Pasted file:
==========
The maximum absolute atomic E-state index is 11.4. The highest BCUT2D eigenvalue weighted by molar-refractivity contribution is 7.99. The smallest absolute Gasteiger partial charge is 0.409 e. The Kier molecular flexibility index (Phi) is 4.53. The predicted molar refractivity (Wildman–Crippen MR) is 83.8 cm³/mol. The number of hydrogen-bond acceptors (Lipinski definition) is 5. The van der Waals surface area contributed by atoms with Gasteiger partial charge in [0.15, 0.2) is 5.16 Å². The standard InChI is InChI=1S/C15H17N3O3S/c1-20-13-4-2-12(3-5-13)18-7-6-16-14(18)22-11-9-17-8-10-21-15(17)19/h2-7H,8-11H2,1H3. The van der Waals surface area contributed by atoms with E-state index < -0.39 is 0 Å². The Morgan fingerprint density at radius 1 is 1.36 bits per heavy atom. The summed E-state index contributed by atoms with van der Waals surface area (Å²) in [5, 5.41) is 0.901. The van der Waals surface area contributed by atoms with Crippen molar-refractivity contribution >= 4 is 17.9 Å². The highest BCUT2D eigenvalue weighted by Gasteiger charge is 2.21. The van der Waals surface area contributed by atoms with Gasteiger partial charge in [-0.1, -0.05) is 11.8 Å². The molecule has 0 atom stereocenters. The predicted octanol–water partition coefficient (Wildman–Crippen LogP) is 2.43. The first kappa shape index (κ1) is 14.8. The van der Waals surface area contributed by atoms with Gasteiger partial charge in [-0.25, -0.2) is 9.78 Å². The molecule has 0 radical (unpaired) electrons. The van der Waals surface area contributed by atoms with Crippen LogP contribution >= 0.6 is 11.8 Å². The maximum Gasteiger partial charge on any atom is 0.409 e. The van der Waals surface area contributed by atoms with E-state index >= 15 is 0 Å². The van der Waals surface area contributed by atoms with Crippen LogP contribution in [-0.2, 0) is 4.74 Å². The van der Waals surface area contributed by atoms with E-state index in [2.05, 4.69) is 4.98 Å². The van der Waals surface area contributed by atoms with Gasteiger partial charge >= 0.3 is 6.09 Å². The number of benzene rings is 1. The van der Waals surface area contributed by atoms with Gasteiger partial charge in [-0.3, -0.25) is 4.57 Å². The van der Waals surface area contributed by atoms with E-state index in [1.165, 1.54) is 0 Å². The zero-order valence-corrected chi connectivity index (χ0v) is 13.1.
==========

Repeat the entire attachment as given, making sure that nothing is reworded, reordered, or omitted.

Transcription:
The maximum absolute atomic E-state index is 11.4. The highest BCUT2D eigenvalue weighted by molar-refractivity contribution is 7.99. The smallest absolute Gasteiger partial charge is 0.409 e. The Kier molecular flexibility index (Phi) is 4.53. The predicted molar refractivity (Wildman–Crippen MR) is 83.8 cm³/mol. The number of hydrogen-bond acceptors (Lipinski definition) is 5. The van der Waals surface area contributed by atoms with Gasteiger partial charge in [0.15, 0.2) is 5.16 Å². The standard InChI is InChI=1S/C15H17N3O3S/c1-20-13-4-2-12(3-5-13)18-7-6-16-14(18)22-11-9-17-8-10-21-15(17)19/h2-7H,8-11H2,1H3. The van der Waals surface area contributed by atoms with E-state index < -0.39 is 0 Å². The Morgan fingerprint density at radius 1 is 1.36 bits per heavy atom. The summed E-state index contributed by atoms with van der Waals surface area (Å²) in [5, 5.41) is 0.901. The van der Waals surface area contributed by atoms with Crippen molar-refractivity contribution >= 4 is 17.9 Å². The highest BCUT2D eigenvalue weighted by Gasteiger charge is 2.21. The van der Waals surface area contributed by atoms with Gasteiger partial charge in [-0.1, -0.05) is 11.8 Å². The molecule has 0 atom stereocenters. The predicted octanol–water partition coefficient (Wildman–Crippen LogP) is 2.43. The first kappa shape index (κ1) is 14.8. The van der Waals surface area contributed by atoms with Gasteiger partial charge in [-0.25, -0.2) is 9.78 Å². The molecule has 0 radical (unpaired) electrons. The van der Waals surface area contributed by atoms with Crippen LogP contribution >= 0.6 is 11.8 Å². The maximum Gasteiger partial charge on any atom is 0.409 e. The van der Waals surface area contributed by atoms with E-state index >= 15 is 0 Å². The van der Waals surface area contributed by atoms with Crippen LogP contribution in [-0.2, 0) is 4.74 Å². The van der Waals surface area contributed by atoms with E-state index in [2.05, 4.69) is 4.98 Å². The van der Waals surface area contributed by atoms with Gasteiger partial charge >= 0.3 is 6.09 Å². The number of benzene rings is 1. The van der Waals surface area contributed by atoms with Gasteiger partial charge in [-0.3, -0.25) is 4.57 Å². The van der Waals surface area contributed by atoms with E-state index in [1.165, 1.54) is 0 Å². The zero-order valence-corrected chi connectivity index (χ0v) is 13.1.